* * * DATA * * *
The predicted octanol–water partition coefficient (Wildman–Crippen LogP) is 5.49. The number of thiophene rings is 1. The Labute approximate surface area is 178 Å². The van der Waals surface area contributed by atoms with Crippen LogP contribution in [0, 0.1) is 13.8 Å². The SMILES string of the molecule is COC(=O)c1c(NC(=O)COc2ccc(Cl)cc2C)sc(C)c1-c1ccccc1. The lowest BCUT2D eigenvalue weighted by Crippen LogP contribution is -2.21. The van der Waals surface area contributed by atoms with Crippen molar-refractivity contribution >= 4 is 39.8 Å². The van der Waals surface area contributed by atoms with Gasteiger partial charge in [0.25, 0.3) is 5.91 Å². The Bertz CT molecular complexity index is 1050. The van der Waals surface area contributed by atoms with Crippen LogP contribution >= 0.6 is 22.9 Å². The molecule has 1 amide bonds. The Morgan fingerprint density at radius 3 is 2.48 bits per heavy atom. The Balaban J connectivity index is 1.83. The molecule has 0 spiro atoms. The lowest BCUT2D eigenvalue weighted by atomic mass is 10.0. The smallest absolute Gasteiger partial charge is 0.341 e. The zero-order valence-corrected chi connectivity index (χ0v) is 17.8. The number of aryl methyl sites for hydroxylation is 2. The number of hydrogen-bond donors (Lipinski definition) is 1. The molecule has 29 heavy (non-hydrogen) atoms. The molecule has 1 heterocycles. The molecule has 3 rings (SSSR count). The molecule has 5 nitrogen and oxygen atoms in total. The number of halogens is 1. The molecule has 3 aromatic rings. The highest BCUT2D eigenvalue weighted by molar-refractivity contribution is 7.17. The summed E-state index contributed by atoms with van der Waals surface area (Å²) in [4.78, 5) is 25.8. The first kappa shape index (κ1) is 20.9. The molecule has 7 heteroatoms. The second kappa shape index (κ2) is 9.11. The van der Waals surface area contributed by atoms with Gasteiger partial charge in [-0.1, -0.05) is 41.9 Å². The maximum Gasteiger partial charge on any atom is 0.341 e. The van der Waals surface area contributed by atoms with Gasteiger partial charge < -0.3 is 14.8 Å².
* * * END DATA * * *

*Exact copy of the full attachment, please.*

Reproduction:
The predicted octanol–water partition coefficient (Wildman–Crippen LogP) is 5.49. The number of thiophene rings is 1. The Labute approximate surface area is 178 Å². The van der Waals surface area contributed by atoms with Crippen LogP contribution in [0, 0.1) is 13.8 Å². The SMILES string of the molecule is COC(=O)c1c(NC(=O)COc2ccc(Cl)cc2C)sc(C)c1-c1ccccc1. The lowest BCUT2D eigenvalue weighted by Crippen LogP contribution is -2.21. The van der Waals surface area contributed by atoms with Crippen molar-refractivity contribution >= 4 is 39.8 Å². The van der Waals surface area contributed by atoms with Gasteiger partial charge in [0.25, 0.3) is 5.91 Å². The Bertz CT molecular complexity index is 1050. The van der Waals surface area contributed by atoms with Crippen LogP contribution >= 0.6 is 22.9 Å². The molecule has 1 amide bonds. The Morgan fingerprint density at radius 3 is 2.48 bits per heavy atom. The Balaban J connectivity index is 1.83. The molecule has 0 spiro atoms. The lowest BCUT2D eigenvalue weighted by atomic mass is 10.0. The smallest absolute Gasteiger partial charge is 0.341 e. The zero-order valence-corrected chi connectivity index (χ0v) is 17.8. The number of aryl methyl sites for hydroxylation is 2. The number of hydrogen-bond donors (Lipinski definition) is 1. The molecule has 29 heavy (non-hydrogen) atoms. The molecule has 1 heterocycles. The molecule has 3 rings (SSSR count). The molecule has 5 nitrogen and oxygen atoms in total. The number of halogens is 1. The molecule has 3 aromatic rings. The highest BCUT2D eigenvalue weighted by molar-refractivity contribution is 7.17. The summed E-state index contributed by atoms with van der Waals surface area (Å²) in [4.78, 5) is 25.8. The first kappa shape index (κ1) is 20.9. The molecule has 7 heteroatoms. The second kappa shape index (κ2) is 9.11. The van der Waals surface area contributed by atoms with Gasteiger partial charge in [-0.1, -0.05) is 41.9 Å². The maximum Gasteiger partial charge on any atom is 0.341 e. The van der Waals surface area contributed by atoms with Gasteiger partial charge < -0.3 is 14.8 Å².